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Updated on December 14, 2022
6 min read

How Does Alcohol Affect The Brain?

How Does Alcohol Impact Your Mental Health?

Heavy alcohol use negatively impacts reasoning and overall brain function. It can lead to depression, anxiety, mood disorders, and self-harm (e.g., suicide and cutting).

Regularly drinking four or more alcoholic drinks per day also increases a person’s risk of brain shrinkage almost six times compared to nondrinkers.10

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Alcohol and Your Brain

The following factors determine to what extent alcohol negatively impacts the brain:

  • How often and how much alcohol one drinks
  • When you started drinking alcohol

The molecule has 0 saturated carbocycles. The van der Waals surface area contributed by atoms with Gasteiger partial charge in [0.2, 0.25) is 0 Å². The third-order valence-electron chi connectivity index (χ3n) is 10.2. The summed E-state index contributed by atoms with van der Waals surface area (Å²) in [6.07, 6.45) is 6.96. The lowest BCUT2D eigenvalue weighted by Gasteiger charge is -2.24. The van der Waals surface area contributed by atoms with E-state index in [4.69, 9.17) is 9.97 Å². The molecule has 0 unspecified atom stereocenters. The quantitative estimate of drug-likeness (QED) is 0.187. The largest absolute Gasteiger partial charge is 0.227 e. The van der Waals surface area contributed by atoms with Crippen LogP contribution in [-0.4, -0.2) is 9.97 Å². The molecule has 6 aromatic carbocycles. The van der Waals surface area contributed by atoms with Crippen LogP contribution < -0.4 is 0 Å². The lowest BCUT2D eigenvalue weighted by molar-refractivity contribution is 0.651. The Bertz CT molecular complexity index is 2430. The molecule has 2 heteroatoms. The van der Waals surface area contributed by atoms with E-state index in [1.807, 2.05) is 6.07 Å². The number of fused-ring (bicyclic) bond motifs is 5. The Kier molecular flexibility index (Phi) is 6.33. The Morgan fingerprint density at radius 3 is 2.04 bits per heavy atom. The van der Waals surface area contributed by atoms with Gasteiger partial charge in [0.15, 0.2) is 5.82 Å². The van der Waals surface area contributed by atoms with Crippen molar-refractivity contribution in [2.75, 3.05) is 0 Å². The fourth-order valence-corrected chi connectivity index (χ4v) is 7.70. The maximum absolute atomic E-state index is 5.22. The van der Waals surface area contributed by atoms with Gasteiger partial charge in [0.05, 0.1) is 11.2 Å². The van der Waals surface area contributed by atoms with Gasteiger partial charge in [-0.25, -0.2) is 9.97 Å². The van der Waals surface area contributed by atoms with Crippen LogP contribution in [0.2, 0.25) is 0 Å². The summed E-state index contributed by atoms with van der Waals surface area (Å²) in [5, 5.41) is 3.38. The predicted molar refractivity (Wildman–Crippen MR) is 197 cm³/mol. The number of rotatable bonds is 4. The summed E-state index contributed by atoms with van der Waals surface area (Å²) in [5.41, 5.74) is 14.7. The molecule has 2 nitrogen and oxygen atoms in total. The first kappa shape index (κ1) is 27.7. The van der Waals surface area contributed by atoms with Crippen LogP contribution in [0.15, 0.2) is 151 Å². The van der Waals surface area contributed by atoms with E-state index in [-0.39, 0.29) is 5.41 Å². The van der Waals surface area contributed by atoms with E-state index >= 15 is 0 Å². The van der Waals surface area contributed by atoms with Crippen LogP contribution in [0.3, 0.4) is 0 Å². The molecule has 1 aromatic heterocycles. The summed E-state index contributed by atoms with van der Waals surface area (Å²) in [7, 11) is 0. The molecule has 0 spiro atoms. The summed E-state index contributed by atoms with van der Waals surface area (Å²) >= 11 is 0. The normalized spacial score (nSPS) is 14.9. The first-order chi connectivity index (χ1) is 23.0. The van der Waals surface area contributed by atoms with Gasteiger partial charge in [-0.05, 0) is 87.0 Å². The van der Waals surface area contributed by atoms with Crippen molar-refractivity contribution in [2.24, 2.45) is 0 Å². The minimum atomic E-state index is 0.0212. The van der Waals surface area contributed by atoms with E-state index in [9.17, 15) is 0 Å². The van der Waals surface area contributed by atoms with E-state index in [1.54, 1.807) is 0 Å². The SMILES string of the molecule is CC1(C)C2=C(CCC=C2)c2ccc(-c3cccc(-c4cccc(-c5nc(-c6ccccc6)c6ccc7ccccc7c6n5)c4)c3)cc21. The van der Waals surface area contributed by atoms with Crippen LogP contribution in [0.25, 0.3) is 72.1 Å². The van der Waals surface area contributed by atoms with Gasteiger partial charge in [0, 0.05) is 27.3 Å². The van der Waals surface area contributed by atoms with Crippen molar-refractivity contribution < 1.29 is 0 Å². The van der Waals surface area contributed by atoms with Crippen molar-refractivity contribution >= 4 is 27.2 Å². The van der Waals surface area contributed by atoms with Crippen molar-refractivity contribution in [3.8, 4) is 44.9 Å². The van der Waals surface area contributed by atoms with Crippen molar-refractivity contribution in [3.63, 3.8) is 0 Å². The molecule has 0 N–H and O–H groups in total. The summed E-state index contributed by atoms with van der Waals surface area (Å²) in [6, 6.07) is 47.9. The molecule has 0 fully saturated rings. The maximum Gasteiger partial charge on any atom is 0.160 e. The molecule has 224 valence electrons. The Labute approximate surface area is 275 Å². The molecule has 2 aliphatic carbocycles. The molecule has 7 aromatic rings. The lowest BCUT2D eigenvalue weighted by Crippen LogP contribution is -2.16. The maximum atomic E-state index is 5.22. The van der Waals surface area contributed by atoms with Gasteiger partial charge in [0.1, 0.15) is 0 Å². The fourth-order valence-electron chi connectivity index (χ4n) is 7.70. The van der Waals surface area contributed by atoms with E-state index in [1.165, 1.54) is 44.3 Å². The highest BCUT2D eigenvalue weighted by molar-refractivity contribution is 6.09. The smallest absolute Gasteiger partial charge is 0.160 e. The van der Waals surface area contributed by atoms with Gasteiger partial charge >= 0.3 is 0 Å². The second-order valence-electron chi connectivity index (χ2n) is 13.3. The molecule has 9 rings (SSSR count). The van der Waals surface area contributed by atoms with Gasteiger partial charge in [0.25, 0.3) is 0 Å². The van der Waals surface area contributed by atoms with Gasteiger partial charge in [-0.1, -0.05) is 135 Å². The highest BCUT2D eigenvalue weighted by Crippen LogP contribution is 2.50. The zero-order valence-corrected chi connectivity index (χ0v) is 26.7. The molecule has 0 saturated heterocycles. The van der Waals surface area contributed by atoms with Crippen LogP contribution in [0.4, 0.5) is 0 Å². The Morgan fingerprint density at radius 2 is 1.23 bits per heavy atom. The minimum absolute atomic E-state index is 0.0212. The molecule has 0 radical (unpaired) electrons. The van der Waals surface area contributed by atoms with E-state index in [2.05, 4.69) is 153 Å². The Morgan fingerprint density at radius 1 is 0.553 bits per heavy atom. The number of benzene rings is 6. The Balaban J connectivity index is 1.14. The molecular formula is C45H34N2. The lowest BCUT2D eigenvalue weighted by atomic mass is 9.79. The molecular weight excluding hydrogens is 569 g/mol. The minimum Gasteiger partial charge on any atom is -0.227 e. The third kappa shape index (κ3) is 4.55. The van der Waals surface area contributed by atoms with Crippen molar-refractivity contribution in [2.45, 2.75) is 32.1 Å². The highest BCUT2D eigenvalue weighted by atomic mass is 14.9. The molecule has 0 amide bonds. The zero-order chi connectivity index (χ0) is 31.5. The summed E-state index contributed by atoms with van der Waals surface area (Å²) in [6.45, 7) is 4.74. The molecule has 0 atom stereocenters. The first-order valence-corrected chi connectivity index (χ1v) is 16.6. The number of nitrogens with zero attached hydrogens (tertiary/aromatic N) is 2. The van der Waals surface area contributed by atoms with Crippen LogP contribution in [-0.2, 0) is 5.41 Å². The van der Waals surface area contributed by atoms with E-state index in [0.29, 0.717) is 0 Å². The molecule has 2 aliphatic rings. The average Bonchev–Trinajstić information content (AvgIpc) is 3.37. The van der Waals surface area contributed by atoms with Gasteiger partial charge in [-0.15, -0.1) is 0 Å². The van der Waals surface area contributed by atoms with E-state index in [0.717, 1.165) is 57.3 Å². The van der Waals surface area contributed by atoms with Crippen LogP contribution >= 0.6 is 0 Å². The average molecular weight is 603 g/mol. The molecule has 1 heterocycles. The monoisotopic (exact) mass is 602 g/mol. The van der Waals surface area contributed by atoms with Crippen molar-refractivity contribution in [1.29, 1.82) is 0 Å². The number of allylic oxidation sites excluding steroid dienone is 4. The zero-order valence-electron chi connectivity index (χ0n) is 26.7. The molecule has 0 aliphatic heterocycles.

• Your general healthcare status
  • Gender
  • Genetics
  • Family history
  • Education level
  • Age
  • If you are at risk of prenatal alcohol exposure

Alcohol and Brain Chemistry

Alcohol abuse changes your brain’s chemistry. It does this by flooding it with endorphins and dopamine, two of the brain's "reward" chemicals.

The reward and pleasure centers of the brain are overloaded, leading to cravings when the alcohol wears off.

With enough repeated exposure to alcohol, the brain becomes dependent on it to produce these chemicals. This can lead to mood disorders.

Between 20 to 67 percent of cases of drug or alcohol abuse are tied to bipolar disorder and depression.7

Therefore, consistent alcohol consumption can lead to both short- and long-term psychological issues.

How Does Alcohol Affect the Brain in the Short-Term?

When a person drinks alcohol regularly, it can adversely affect the brain, especially in the prefrontal cerebral cortex and cerebellum.